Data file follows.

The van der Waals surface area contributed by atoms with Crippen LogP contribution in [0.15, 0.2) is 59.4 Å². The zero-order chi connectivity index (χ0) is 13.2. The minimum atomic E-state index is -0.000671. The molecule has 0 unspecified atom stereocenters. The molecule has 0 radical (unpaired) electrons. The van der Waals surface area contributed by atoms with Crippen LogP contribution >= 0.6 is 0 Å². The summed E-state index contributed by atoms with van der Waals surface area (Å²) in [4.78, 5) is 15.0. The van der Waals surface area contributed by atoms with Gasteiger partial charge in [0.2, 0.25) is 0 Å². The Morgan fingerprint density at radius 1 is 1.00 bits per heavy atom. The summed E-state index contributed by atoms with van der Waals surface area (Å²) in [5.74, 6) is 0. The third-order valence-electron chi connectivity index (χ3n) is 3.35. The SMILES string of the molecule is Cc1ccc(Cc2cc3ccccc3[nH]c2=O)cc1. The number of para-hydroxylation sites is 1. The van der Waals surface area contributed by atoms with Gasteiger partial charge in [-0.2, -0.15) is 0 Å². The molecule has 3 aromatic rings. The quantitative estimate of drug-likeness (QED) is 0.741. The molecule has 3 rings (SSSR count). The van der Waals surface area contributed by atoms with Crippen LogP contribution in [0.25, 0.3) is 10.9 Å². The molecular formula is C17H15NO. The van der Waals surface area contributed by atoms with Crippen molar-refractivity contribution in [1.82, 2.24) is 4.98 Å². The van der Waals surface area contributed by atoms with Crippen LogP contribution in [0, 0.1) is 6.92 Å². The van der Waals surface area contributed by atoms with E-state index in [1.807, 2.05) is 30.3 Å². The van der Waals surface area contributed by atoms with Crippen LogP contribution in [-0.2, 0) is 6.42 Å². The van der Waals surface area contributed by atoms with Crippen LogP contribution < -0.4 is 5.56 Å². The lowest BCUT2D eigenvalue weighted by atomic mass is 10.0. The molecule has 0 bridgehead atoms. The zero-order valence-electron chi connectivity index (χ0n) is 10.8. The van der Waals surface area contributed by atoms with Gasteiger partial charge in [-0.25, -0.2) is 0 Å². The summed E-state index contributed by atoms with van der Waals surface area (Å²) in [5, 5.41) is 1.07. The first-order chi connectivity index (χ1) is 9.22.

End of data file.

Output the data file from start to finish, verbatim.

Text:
The van der Waals surface area contributed by atoms with Crippen LogP contribution in [0.15, 0.2) is 59.4 Å². The zero-order chi connectivity index (χ0) is 13.2. The minimum atomic E-state index is -0.000671. The molecule has 0 unspecified atom stereocenters. The molecule has 0 radical (unpaired) electrons. The van der Waals surface area contributed by atoms with Crippen LogP contribution >= 0.6 is 0 Å². The summed E-state index contributed by atoms with van der Waals surface area (Å²) in [4.78, 5) is 15.0. The van der Waals surface area contributed by atoms with Gasteiger partial charge in [0.2, 0.25) is 0 Å². The Morgan fingerprint density at radius 1 is 1.00 bits per heavy atom. The summed E-state index contributed by atoms with van der Waals surface area (Å²) in [5.74, 6) is 0. The third-order valence-electron chi connectivity index (χ3n) is 3.35. The SMILES string of the molecule is Cc1ccc(Cc2cc3ccccc3[nH]c2=O)cc1. The number of para-hydroxylation sites is 1. The van der Waals surface area contributed by atoms with Gasteiger partial charge in [-0.2, -0.15) is 0 Å². The molecule has 3 aromatic rings. The quantitative estimate of drug-likeness (QED) is 0.741. The molecule has 3 rings (SSSR count). The van der Waals surface area contributed by atoms with Crippen LogP contribution in [0.25, 0.3) is 10.9 Å². The molecular formula is C17H15NO. The van der Waals surface area contributed by atoms with Crippen molar-refractivity contribution in [1.82, 2.24) is 4.98 Å². The van der Waals surface area contributed by atoms with Crippen LogP contribution in [0, 0.1) is 6.92 Å². The van der Waals surface area contributed by atoms with E-state index in [1.807, 2.05) is 30.3 Å². The van der Waals surface area contributed by atoms with Crippen LogP contribution in [-0.2, 0) is 6.42 Å². The van der Waals surface area contributed by atoms with Crippen LogP contribution < -0.4 is 5.56 Å². The lowest BCUT2D eigenvalue weighted by atomic mass is 10.0. The molecule has 0 bridgehead atoms. The zero-order valence-electron chi connectivity index (χ0n) is 10.8. The van der Waals surface area contributed by atoms with Gasteiger partial charge in [-0.25, -0.2) is 0 Å². The summed E-state index contributed by atoms with van der Waals surface area (Å²) in [5, 5.41) is 1.07. The first-order chi connectivity index (χ1) is 9.22.